NHTSA Reexamining Electronic Keys

Mar 25, 2011


CONCERN over the implications of a 2006 revision to a federal safety standard is spurring regulators at the National Highway Traffic Safety Administration to reconsider their change. At issue is whether the change, which redefined what constitutes a car’s ignition key, has effectively increased the possibility of accidents caused by a vehicle rolling away.

The matter involves the so-called smart key fobs used in millions of vehicles to replace conventional metal keys. Instead of pins and tumblers, these devices use an electronic code that enables a vehicle to be started either by pressing a button or inserting the fob into a slot on the dashboard.

The problem is that under the revised NHTSA standard for such devices, the vehicle’s engine can be shut off and the key fob removed without the automatic transmission being shifted to the Park position. A spokesman for the safety agency, Jose Alberto Ucles, said in an e-mail exchange that the chief concerns behind the fresh look at the standard “are vehicle roll-away, theft, possible carbon monoxide poisoning and shutting off moving vehicles in the event of an emergency.”

Since 1992, automakers have been required under Federal Motor Vehicle Safety Standard 114 to prevent the key from being removed from the ignition unless the transmission is in Park, a measure intended to prevent the “accidental roll-away of motor vehicles.”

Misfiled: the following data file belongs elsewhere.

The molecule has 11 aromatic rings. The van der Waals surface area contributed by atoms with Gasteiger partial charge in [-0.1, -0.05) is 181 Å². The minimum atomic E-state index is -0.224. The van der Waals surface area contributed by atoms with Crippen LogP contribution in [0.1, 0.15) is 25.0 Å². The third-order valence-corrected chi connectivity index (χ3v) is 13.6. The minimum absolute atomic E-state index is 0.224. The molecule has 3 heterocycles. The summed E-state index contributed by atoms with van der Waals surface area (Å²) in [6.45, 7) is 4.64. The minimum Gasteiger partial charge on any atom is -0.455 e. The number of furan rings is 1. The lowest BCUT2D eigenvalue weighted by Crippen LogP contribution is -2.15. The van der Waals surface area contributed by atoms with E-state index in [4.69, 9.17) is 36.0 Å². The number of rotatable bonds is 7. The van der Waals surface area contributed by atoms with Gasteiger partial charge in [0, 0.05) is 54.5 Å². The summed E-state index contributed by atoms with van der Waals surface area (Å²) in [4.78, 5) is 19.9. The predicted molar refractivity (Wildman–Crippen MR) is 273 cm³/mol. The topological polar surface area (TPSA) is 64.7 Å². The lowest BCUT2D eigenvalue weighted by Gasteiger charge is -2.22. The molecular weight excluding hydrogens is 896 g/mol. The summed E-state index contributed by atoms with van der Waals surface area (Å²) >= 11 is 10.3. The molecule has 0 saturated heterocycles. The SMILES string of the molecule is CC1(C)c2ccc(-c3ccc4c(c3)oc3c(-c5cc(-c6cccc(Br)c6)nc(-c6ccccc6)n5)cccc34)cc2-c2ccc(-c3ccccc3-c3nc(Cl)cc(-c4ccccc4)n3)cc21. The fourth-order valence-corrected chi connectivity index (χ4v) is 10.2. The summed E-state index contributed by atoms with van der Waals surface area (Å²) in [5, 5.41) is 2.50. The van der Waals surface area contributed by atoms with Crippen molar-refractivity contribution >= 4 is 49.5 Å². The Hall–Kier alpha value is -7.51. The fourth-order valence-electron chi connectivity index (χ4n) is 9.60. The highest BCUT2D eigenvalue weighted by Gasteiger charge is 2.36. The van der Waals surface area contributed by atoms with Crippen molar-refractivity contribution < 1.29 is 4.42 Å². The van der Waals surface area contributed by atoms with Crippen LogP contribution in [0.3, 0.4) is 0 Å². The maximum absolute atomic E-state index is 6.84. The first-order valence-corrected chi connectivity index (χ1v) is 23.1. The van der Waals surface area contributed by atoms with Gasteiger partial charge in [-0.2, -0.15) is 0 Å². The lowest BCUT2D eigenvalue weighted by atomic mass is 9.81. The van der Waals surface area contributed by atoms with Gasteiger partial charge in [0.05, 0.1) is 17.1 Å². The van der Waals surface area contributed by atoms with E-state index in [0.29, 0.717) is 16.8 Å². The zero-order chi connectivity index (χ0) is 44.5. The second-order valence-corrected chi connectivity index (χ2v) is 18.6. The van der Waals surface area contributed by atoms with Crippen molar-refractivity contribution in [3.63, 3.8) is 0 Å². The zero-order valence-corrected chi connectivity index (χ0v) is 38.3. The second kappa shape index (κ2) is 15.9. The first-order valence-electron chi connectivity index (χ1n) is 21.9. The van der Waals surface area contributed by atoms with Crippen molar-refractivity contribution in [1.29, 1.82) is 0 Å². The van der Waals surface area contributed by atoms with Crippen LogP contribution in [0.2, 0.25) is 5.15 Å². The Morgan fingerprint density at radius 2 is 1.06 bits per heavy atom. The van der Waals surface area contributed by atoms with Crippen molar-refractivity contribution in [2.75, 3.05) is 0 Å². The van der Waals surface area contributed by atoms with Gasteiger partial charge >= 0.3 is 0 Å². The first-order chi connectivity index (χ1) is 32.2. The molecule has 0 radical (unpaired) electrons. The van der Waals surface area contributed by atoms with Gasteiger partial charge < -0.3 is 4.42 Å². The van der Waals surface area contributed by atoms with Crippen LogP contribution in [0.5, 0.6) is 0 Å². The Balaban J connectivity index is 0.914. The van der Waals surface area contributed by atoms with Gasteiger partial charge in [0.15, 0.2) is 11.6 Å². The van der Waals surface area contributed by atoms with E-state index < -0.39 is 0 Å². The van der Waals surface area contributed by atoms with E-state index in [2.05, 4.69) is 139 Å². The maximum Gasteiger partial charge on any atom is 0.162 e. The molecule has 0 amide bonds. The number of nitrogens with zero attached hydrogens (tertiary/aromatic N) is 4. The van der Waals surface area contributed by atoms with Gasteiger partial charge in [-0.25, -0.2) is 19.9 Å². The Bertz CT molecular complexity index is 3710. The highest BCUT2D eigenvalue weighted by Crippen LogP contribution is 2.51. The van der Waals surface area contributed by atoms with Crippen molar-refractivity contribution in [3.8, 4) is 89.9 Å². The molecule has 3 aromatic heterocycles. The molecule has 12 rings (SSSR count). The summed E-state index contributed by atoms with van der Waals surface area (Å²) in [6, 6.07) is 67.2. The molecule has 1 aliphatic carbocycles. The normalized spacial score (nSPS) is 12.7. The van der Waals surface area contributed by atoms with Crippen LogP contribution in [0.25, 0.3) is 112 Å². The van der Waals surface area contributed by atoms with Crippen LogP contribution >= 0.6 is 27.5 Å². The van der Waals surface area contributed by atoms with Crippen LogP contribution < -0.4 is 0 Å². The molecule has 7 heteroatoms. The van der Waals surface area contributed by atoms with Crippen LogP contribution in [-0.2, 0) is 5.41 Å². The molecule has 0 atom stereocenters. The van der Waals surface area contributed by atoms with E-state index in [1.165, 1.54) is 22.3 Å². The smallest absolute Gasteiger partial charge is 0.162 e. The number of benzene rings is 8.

But as electronic fobs became more popular, the agency expanded its definition of the key beyond the traditional physical object to include the electronic codes of smart fobs. This change would prove an unpleasant surprise for some drivers.

 “It doesn’t pass the common-sense test,” said Sean Kane, the president of Safety Research and Strategies, a Massachusetts consulting firm that provides research for plaintiff’s attorneys.

A spokeswoman for the safety agency, Karen Aldana, said in an e-mail that automakers originally asked the agency whether an electronic code could be considered a key and they were told that was allowed. “NHTSA doesn’t wish to discourage innovation when it comes to automotive technology,” she wrote.


[via The New York Times]


Photo courtesy of khedara and re-used under the Creative Commons license.